Dec 11, 2014

So, you think you’re middle class …

With almost 93% of Australians identifying as middle class, we need to start talking about the c-word.

Mel Campbell — Freelance journalist and critic

Mel Campbell

Freelance journalist and critic

Class has never been a dirtier word in Australian public discourse, even for a nation that indulges in fantasies of egalitarianism. Anyone who recognises that wealth and opportunities are unequally distributed is accused of waging class warfare. And “elite” is no longer a social status to be analysed — it’s a slur intended to shut down debate.


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11 thoughts on “So, you think you’re middle class …

  1. Scott

    But think of the question that was asked in the survey

    “Some people in Australia are rich, some are poor and others
    are somewhere in between. Thinking about your family
    income (before tax), how do you think you compare overall
    with other Australians?”

    The answer was to place a mark on a scale of 1 to 10. So it’s a relative question, with unclear definitions of “rich” and “poor”. I am rich compared to some Australians (people earning less than 100,000) But I am poor compared to others (those earning $200,000) So am I rich or poor? Depends on whether I think most people earn over $100,000 or under. And if my peer group is all on $100,000 plus, then I think I may be normal. Hence I may enter 5, when I should be putting 7 or 8.

    It is no surprise that the result is almost a perfect bell curve distribution around the mean (5) which is what you would expect from a crap question in a survey. Every one thinks they are normal…that is sort of the point. No one wants to be an outlier.

  2. GF50

    Yes! John Howards “battlers” aspirationls, that constantly use class(self)definitions to constantly vote against their own best interest, as well as against the common good.

  3. Edward Thompson

    As for most political discourse in Australia. When you ask people where they sit, what you see in effect is:

  4. Altakoi

    In the US being a social progressive seems to have become identified with an endless mental hygeine project – avoid being racist, sexist, homophobic, cruel to animals etc. All of which are fine things. But, as noted, people seem unable to talk about structural issues like wage equity, employment security, welfare levels, access to education and access to healthcare in concrete terms. These are really where social progress resides, I think, and its become a vacuum. Certainly the ALP shows no sign of wanting to step up.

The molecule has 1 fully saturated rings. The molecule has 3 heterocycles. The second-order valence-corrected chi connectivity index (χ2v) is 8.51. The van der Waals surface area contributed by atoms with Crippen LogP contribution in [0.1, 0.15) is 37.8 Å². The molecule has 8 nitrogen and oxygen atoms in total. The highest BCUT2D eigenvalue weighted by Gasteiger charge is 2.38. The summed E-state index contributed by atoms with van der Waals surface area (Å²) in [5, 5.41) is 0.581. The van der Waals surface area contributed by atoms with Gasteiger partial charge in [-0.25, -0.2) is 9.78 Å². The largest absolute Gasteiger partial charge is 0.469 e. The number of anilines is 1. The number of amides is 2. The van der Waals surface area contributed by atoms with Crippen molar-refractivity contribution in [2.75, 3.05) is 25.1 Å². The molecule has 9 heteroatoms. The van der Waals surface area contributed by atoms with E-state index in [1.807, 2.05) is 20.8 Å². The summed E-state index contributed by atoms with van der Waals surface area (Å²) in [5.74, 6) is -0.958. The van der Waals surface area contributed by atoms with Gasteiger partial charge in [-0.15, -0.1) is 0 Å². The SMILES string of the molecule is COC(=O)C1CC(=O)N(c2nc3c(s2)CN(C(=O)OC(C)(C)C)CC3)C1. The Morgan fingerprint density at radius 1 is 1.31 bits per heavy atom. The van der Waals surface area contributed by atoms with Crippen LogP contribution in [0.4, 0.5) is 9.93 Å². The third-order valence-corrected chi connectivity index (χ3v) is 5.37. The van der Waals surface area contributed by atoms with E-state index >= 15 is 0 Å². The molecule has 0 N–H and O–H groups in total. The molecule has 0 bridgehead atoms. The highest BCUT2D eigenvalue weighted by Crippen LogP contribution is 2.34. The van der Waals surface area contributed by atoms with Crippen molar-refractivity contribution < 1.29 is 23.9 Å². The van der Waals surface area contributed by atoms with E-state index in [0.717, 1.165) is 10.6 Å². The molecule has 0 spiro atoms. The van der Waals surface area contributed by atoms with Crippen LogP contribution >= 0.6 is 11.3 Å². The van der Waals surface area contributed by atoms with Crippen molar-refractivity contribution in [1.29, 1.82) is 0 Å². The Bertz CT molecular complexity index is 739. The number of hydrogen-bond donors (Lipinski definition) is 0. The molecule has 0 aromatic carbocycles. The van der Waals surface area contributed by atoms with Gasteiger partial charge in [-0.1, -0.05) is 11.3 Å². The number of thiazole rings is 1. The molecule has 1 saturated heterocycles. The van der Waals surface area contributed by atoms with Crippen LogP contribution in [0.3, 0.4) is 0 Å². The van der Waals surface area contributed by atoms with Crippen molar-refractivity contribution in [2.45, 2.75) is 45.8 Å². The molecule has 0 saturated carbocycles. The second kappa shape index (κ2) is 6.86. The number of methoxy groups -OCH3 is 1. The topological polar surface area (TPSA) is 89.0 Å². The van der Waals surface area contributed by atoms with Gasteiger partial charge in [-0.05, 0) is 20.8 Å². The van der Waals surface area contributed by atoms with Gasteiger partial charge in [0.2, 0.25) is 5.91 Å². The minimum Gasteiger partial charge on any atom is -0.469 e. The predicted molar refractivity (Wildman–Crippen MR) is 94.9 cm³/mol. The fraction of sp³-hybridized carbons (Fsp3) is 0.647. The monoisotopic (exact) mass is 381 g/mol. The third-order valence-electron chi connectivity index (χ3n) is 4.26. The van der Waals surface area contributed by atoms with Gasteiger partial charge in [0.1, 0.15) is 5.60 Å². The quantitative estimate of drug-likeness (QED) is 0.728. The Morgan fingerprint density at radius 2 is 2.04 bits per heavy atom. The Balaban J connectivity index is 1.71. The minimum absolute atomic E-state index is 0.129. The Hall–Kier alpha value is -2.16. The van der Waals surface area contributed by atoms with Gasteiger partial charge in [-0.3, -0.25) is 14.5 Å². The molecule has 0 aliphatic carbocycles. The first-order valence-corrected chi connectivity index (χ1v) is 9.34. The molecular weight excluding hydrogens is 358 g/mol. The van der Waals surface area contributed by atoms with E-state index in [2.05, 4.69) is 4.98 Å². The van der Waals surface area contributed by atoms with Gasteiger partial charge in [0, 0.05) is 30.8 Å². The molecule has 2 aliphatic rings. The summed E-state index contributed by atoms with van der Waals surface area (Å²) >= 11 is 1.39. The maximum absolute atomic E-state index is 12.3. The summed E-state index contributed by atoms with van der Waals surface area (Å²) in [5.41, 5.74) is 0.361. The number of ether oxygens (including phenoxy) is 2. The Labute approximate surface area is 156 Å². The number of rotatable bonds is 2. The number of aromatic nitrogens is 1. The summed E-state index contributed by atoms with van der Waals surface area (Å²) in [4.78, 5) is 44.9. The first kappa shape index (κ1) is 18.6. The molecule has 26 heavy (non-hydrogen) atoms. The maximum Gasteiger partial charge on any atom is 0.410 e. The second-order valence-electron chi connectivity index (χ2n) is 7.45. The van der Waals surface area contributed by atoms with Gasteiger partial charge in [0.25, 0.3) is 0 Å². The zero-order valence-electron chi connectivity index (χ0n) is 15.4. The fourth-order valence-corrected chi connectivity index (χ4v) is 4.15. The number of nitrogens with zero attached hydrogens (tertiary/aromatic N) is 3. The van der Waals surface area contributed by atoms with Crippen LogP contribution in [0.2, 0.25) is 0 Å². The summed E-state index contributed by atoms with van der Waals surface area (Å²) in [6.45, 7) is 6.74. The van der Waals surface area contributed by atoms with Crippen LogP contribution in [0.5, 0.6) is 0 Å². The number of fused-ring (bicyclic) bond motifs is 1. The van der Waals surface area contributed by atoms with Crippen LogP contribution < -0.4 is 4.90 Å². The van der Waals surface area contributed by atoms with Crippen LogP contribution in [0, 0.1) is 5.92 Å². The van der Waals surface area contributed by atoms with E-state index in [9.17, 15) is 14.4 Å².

5. Liz Van Dort

    Australia is an incredibly class-driven society. Yet unlike the UK – where class is endemic but is consciously addressed and acknowledged, and where processes are put in place to at least try to equalise things – we in Australia prefer to put our heads in the sand and pretend it doesn’t exist and that we’re all equal. The more we shy away from discussions of class, the more those at the lower end will continue to be disadvantaged by their status in life.

  6. Shaniq'ua Shardonn'ay

    I wonder if the term ‘class’ in the marxist sense is really the same thing. Working Class in his day really did mean poverty – poverty in terms of continual hunger, long working hours and families sharing a single bed. In Australia today the ‘poverty line’ is a little unclear – I have qualified as ‘below the poverty line’ for many years but I have never gone hungry and have had my own home. I’ve also worked part time through most of it. Given the questions I would probably put myself down as ‘middle-class’ as well. I suspect that apart from many indigenous Australians and the mentally unwell very few of us really go without as those in the 1800’s did. Yes there is a ‘class’ system in Australia but it isn’t measured by money I suspect.